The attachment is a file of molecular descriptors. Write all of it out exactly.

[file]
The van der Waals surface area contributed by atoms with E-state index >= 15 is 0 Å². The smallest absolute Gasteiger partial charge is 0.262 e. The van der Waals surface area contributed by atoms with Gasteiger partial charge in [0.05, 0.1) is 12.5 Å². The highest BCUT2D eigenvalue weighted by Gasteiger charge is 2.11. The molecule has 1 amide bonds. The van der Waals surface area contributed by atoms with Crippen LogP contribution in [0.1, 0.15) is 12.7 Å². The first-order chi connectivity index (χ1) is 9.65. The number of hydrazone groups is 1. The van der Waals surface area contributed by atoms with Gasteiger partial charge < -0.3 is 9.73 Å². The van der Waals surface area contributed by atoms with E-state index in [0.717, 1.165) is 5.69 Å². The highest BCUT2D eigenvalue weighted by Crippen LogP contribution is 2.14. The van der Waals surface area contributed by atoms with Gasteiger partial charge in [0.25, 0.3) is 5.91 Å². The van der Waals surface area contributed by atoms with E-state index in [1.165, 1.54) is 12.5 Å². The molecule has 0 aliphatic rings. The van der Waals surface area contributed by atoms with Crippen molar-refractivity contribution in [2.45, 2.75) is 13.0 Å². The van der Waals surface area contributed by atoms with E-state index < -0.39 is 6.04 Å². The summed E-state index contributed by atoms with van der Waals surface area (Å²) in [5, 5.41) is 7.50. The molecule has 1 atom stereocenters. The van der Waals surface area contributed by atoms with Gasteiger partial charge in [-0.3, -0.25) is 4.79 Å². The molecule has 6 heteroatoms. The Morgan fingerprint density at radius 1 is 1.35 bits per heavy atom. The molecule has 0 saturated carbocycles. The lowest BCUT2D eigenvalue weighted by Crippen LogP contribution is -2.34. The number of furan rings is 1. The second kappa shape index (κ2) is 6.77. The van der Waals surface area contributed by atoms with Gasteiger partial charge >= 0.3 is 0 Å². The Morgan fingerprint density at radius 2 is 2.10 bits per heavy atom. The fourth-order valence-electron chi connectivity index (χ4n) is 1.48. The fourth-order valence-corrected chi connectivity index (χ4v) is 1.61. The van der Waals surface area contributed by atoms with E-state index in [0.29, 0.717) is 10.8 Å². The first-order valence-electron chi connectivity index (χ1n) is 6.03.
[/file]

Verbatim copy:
The van der Waals surface area contributed by atoms with E-state index >= 15 is 0 Å². The smallest absolute Gasteiger partial charge is 0.262 e. The van der Waals surface area contributed by atoms with Gasteiger partial charge in [0.05, 0.1) is 12.5 Å². The highest BCUT2D eigenvalue weighted by Gasteiger charge is 2.11. The molecule has 1 amide bonds. The van der Waals surface area contributed by atoms with Crippen LogP contribution in [0.1, 0.15) is 12.7 Å². The first-order chi connectivity index (χ1) is 9.65. The number of hydrazone groups is 1. The van der Waals surface area contributed by atoms with Gasteiger partial charge < -0.3 is 9.73 Å². The van der Waals surface area contributed by atoms with E-state index in [0.717, 1.165) is 5.69 Å². The highest BCUT2D eigenvalue weighted by Crippen LogP contribution is 2.14. The van der Waals surface area contributed by atoms with Gasteiger partial charge in [0.25, 0.3) is 5.91 Å². The van der Waals surface area contributed by atoms with E-state index in [1.165, 1.54) is 12.5 Å². The molecule has 0 aliphatic rings. The van der Waals surface area contributed by atoms with Crippen molar-refractivity contribution in [2.45, 2.75) is 13.0 Å². The van der Waals surface area contributed by atoms with E-state index < -0.39 is 6.04 Å². The summed E-state index contributed by atoms with van der Waals surface area (Å²) in [5, 5.41) is 7.50. The molecule has 1 atom stereocenters. The van der Waals surface area contributed by atoms with Gasteiger partial charge in [-0.3, -0.25) is 4.79 Å². The molecule has 6 heteroatoms. The Morgan fingerprint density at radius 1 is 1.35 bits per heavy atom. The molecule has 0 saturated carbocycles. The lowest BCUT2D eigenvalue weighted by Crippen LogP contribution is -2.34. The number of furan rings is 1. The second kappa shape index (κ2) is 6.77. The van der Waals surface area contributed by atoms with Gasteiger partial charge >= 0.3 is 0 Å². The Morgan fingerprint density at radius 2 is 2.10 bits per heavy atom. The fourth-order valence-electron chi connectivity index (χ4n) is 1.48. The fourth-order valence-corrected chi connectivity index (χ4v) is 1.61. The van der Waals surface area contributed by atoms with E-state index in [0.29, 0.717) is 10.8 Å². The first-order valence-electron chi connectivity index (χ1n) is 6.03.